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Bruce Bryen is a certified public accountant with over 45 years of experience and is a part of Baratz & Associates CPAs. He specializes in deferred compensation, such as retirement planning design; income and estate tax planning; determination of the proper organizational business structure; asset protection and structuring loan packages for presentation to financial institutions. He is experienced in providing litigation support services to dentists with Valuation and Expert Witness testimony in matrimonial and partnership dispute cases. He is also a financial writer for several dental journals. You may contact him at 609-502-0691 or at Bryenb@baratzcpa.com, or through www.Bryen-BryenLLP.com.
Dentists will spend an inordinate amount of time attempting to transition his or her dental practice to the general marketplace. Sometimes they will employ a practice broker to save the effort and lost production while working on their own. The lost production while away from the chair while trying to arrange the necessary documents and market the practice will invariably cause the dental practice value to fall during the process. The actual approach to a transition and the marketing aspect can take many months until the correct buyer appears. If the selling dentist owns the building in which the practice operates, the hours spent negotiating with the buyer about its potential acquisition should also be discussed since the buyer may or may not want to acquire the real estate. In the event that the dental practice is worth less than the real estate, an especially difficult task lies ahead.
If the seller of the practice is interested in retiring to Arizona, as an example, and the practice is in Pennsylvania, he or she may not want to retain the real estate. The worry about collecting rent, maintaining the property, or other areas of concern when the building is owned by an absentee landlord is something that would not typically interest a retiree. Even if a management company were to be retained for the real estate, the seller of the practice may still not want to be involved. If the buyer of the practice is borrowing the funds to acquire the dental practice, that buyer may not have the credit to obtain a mortgage. Even with good credit, a buyer of real estate would need between 20 and 25% of the purchase price as a down payment for a conventional lender to advance funds for the acquisition of the real estate. Some dental specialty lenders will lend funds to a dental practice allowing a distribution to the buyer for the down payment to acquire the real estate as well. In the event of the real estate being equal or higher than the value of the dental practice, this would normally not happen. Another approach to a sale of the building when the dental practice buyer can’t or won’t purchase it is to attempt to syndicate the sale of the building to investors who would have a lease from the new owner of the dental practice. The new tenant would be a strong one and this could be a possibility that would entice a group of investors. The seller may know those who would want a lease with a strong tenant and the seller may be able to sell the building to investors on his or her own.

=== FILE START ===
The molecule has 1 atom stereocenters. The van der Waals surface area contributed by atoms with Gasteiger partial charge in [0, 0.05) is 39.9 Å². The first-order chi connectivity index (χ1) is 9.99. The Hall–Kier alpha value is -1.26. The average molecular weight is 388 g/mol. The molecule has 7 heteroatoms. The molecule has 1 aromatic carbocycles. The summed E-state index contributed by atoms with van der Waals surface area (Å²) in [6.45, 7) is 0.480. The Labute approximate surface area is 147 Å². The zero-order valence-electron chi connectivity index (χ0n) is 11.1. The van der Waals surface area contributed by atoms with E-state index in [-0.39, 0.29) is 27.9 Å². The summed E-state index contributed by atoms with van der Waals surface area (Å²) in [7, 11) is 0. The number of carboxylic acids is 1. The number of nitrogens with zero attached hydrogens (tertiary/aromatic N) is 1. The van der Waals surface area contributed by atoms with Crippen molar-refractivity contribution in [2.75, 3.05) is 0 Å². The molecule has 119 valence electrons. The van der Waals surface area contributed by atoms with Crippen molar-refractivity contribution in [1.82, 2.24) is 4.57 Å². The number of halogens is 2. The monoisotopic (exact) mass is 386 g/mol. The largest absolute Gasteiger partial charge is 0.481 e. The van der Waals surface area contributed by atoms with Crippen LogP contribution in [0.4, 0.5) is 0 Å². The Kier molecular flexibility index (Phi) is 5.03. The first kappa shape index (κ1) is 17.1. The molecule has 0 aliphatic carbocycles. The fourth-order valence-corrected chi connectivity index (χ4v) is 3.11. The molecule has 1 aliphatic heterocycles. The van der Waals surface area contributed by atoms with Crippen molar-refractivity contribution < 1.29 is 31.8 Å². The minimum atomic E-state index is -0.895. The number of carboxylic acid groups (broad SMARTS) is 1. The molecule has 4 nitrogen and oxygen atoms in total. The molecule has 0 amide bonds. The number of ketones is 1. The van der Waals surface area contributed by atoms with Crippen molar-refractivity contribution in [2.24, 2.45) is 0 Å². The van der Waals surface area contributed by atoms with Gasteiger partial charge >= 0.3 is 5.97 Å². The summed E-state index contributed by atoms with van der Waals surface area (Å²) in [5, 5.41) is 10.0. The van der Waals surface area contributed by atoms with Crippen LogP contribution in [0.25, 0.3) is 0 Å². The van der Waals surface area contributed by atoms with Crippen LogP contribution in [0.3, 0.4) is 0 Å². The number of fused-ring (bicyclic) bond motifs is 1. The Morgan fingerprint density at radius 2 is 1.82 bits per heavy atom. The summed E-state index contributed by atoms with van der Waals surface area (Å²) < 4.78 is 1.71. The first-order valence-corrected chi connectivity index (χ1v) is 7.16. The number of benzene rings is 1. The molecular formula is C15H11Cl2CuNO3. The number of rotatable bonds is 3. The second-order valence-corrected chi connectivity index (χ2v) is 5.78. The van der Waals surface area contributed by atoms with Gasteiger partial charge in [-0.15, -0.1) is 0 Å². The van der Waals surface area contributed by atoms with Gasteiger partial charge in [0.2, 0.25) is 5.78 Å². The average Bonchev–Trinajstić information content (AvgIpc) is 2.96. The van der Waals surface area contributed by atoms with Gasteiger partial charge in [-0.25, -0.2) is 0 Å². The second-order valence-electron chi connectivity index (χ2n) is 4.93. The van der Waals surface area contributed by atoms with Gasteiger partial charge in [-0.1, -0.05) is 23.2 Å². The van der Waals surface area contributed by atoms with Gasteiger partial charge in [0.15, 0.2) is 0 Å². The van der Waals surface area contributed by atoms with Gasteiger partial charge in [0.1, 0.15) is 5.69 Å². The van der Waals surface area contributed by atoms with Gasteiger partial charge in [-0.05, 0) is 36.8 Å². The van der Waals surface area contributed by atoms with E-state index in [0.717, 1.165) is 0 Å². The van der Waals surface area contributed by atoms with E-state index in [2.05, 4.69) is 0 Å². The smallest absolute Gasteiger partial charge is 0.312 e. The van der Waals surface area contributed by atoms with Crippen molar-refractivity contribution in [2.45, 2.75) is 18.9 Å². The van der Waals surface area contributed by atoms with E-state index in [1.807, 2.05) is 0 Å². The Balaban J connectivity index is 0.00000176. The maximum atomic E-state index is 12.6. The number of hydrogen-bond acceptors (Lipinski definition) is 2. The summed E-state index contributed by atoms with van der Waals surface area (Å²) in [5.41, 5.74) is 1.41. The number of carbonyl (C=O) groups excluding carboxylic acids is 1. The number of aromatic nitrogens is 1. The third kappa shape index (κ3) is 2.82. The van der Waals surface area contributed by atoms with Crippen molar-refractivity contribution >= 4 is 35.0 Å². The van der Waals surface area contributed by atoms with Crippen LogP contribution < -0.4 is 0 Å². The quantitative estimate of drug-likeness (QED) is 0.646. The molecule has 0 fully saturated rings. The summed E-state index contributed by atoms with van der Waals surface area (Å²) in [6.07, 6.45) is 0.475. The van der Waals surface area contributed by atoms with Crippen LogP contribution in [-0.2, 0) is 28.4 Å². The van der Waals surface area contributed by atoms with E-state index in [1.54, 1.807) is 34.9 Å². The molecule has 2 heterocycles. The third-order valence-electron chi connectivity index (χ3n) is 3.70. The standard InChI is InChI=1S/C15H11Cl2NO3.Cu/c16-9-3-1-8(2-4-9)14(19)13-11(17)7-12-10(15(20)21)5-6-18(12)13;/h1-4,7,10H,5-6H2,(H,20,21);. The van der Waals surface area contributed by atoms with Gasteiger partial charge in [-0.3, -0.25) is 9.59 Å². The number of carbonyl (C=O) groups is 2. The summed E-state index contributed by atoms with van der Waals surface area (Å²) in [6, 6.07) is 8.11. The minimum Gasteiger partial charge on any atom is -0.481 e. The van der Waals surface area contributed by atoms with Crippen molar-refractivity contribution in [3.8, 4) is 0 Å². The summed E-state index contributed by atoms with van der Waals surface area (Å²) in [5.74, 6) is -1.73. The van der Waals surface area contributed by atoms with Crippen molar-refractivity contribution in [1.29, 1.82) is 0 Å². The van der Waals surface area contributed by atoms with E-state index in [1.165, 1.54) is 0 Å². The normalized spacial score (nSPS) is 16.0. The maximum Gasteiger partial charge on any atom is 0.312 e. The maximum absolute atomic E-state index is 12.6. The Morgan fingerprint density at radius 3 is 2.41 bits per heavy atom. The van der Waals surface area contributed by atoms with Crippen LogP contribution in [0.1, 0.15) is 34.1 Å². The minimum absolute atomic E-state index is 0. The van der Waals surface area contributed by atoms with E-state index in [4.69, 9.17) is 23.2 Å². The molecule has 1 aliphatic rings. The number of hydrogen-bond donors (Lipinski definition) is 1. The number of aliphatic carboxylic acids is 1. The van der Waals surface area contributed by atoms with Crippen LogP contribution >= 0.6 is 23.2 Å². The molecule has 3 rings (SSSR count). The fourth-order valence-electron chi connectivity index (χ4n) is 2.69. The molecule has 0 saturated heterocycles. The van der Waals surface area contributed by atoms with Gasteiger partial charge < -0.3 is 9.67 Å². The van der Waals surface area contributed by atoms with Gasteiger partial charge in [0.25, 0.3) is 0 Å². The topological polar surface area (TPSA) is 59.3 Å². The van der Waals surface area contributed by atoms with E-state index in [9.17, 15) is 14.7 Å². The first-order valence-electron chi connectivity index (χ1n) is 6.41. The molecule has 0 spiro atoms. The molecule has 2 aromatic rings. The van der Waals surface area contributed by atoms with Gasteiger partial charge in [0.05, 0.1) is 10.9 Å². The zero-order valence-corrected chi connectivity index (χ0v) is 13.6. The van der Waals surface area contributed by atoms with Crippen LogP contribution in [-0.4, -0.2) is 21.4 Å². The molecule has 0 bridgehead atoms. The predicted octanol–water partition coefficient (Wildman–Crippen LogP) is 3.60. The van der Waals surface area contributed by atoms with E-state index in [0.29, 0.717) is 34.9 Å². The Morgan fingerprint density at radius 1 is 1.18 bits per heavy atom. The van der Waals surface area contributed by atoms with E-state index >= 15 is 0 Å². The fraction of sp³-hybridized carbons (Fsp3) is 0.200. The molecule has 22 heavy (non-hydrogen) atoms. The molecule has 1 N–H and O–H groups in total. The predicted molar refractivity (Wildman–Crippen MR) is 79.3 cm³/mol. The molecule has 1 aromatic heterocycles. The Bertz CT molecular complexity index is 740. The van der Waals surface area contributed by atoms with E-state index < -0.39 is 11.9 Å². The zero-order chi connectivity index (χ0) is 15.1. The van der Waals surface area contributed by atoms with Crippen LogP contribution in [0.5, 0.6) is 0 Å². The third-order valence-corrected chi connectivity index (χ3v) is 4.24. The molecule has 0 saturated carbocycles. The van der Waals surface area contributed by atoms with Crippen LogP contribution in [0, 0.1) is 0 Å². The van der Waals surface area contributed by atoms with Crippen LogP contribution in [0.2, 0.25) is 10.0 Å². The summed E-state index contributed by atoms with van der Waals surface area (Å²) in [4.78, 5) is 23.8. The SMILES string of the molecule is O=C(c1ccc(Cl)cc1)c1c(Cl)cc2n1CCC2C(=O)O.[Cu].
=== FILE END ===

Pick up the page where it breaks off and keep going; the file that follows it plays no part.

Popular approaches to attempt to sell property to the buyer of the practice include options to purchase that real estate. With this concept, the seller grants a lease for the property and, as long as it is not in default, the option allows the tenant a partial set-off for the some of the lease payment against a future purchase price. It gives the tenant/new practice owner an incentive to buy later when credit or money available as a down payment is easier to obtain. A right of first offer allows the landlord to look for another buyer of the real estate, but it allows the tenant to make an offer first. Sometimes this reduces the availability of potential buyers. Some consider this a waste of time in attracting buyers while keeping the tenant interested since the tenant would come first.
This is one of the toughest types of practices to sell. Another idea is to sell the practice records to a dentist while selling the real estate as a completely separate transaction. It may be easier to sell the patient records while selling the real estate to an investor or a different type of owner who would occupy the premises, rather than to a dentist. The patient record sale will avail itself to many dentists who might be in a close geographic area and can afford to pay for the records yet not want another operating facility. The real estate could bring a much higher value immediately to a non-dental investor/occupier of the building. These avenues can be advanced simultaneously while maintaining the patient flow until one or the other approach occurs. It is important not to have a vacant building in any situation.